NEW YORK, Aug 21 (Reuters) - The chief executive of bond giant PIMCO said on Tuesday that European policymakers were not likely to limit yields on sovereign debt.
"We do not think it is likely to materialize," Mohamed El-Erian told CNBC, commenting on a German magazine report that the European Central Bank was considering capping inflamed borrowing costs by buying euro zone countries' bonds if they breached a certain level. He said the "open-ended" nature of such a commitment made it unrealistic.
"The minute they target a yield level, they are saying basically it's unlimited intervention, and we don't think the ECB is there," he added.
El-Erian, whose Pacific Investment Management Co had $1.82 trillion in assets as of June 30, also said the U.S. unemployment situation is worsening as politicians take too long to confront it.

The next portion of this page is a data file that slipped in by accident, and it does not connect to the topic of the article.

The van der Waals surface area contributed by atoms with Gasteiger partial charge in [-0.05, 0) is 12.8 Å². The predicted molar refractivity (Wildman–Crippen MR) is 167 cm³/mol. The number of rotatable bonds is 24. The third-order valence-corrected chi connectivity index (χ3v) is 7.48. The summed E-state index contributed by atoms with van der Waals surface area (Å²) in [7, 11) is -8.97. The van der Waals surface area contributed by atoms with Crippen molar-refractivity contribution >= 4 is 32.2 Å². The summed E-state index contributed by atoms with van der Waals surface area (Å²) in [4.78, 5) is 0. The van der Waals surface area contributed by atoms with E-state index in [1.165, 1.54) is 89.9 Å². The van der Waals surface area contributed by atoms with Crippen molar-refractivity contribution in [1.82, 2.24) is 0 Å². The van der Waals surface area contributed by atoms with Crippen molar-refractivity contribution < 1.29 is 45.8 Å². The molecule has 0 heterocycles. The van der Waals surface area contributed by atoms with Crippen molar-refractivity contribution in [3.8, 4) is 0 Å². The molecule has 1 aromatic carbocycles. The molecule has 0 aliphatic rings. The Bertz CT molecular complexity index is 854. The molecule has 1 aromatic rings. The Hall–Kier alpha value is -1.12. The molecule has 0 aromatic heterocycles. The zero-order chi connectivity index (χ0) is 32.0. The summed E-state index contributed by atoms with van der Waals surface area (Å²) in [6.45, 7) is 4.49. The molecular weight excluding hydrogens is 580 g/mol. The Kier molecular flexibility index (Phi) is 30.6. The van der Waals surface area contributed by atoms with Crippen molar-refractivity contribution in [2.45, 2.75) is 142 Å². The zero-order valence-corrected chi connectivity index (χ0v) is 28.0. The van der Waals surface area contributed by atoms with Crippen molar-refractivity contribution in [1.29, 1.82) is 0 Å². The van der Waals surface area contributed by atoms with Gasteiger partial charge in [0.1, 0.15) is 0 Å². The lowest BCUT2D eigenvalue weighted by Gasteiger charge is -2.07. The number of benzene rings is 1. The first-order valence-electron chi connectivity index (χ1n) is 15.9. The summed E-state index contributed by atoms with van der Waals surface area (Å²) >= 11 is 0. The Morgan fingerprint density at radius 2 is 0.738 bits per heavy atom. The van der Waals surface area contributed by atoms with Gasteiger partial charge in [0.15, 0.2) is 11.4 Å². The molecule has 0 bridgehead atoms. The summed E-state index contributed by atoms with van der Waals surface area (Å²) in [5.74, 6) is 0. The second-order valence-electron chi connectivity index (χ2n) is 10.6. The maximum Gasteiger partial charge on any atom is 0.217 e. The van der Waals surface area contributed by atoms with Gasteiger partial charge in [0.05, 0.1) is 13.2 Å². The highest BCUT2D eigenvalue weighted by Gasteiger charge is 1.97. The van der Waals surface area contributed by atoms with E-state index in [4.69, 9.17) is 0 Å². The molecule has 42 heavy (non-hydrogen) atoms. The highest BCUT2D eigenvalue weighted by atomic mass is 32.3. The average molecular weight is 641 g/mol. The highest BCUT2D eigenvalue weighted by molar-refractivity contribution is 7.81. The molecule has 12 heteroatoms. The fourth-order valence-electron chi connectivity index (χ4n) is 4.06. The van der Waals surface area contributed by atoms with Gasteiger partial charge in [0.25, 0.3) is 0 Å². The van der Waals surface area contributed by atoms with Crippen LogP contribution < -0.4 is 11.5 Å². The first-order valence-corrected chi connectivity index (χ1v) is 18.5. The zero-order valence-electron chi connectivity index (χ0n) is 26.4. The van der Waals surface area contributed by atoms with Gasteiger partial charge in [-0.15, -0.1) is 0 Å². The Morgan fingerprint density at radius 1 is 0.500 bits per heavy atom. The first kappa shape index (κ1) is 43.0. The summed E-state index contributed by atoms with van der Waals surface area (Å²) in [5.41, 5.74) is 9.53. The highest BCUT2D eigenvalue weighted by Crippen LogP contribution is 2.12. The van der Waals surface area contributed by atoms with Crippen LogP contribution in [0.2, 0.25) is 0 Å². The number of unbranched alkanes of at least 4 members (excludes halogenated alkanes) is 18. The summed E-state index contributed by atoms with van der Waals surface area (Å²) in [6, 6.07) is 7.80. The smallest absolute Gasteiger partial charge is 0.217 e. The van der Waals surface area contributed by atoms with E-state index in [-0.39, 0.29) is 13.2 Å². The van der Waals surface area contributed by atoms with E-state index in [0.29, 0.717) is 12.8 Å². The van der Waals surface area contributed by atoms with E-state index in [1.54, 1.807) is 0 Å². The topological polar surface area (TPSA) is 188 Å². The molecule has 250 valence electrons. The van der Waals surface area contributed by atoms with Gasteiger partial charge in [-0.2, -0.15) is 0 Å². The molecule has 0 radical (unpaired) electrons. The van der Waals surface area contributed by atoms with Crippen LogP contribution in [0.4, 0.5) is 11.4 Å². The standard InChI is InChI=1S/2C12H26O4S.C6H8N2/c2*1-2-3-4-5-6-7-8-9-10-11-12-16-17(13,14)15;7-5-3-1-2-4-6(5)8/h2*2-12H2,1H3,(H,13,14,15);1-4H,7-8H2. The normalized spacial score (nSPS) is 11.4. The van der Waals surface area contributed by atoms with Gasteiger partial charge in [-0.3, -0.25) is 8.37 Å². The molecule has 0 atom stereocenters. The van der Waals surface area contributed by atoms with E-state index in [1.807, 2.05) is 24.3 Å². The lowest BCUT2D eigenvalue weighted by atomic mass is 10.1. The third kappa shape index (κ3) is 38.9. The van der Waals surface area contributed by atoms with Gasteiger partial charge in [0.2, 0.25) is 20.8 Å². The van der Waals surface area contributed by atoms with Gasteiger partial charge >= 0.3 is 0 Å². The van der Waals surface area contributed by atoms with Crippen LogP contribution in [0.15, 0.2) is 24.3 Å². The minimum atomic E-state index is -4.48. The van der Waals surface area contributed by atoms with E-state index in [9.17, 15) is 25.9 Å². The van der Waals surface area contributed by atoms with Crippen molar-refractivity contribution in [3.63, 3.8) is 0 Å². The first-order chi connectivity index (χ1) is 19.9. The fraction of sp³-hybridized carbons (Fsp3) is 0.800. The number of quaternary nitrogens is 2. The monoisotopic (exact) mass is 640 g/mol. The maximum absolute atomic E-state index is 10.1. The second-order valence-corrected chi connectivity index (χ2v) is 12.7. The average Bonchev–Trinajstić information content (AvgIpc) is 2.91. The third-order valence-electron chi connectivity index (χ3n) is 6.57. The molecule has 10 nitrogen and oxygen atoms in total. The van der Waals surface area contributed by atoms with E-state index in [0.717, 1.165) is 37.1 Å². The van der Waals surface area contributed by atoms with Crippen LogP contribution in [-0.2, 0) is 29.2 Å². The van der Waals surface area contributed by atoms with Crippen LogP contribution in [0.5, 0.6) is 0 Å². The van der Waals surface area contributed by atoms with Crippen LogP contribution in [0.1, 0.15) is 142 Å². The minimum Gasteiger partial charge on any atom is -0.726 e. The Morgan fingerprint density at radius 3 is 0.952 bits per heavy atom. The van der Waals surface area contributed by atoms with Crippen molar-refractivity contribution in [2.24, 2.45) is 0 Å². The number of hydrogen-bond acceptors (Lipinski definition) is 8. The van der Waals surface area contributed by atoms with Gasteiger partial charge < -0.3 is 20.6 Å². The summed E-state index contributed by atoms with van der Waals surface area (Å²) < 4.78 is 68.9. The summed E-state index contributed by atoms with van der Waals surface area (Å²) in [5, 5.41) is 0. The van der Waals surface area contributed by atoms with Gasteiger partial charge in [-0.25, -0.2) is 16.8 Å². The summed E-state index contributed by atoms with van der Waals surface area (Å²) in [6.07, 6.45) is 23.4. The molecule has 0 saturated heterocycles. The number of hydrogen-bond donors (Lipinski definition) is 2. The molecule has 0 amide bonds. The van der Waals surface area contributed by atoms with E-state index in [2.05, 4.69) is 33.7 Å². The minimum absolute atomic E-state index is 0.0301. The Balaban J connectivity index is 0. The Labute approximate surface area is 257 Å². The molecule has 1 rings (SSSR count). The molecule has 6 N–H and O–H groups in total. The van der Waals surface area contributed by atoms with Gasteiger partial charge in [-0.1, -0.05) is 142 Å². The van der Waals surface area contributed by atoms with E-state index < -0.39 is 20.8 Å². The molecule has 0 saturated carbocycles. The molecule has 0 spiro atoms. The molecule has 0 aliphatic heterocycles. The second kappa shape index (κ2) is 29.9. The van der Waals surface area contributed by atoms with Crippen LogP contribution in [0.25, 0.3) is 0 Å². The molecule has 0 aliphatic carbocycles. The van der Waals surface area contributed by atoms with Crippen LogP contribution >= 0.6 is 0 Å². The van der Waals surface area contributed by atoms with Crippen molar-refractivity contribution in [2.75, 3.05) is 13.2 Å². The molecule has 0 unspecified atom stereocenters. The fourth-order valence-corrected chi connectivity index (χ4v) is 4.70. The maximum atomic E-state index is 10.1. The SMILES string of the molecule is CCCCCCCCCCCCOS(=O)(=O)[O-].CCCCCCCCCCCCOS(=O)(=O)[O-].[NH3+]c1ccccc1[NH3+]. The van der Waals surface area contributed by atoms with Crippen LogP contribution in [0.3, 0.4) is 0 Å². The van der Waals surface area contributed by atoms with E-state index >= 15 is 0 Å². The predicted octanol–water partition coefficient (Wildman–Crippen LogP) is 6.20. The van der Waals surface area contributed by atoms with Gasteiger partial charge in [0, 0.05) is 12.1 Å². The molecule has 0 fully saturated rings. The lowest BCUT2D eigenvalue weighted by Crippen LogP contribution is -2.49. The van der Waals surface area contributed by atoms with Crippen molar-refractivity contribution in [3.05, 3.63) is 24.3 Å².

"Our concern is that the longer it takes for the politicians to respond, the more the problems become embedded in the structure of the economy," he said.
El-Erian, co-chief investment officer PIMCO as well as CEO, said the long-term duration of unemployment is one factor that runs the risk of making the jobless "unemployable."
Asked about co-chief investment officer Bill Gross's statement that the cult of equity is dead, El-Erian reiterated that investors should expect 4 to 6 percent long-term return on equity and a 3 percent return on bonds.
"Be much more agile, much more global in the way you invest," he said.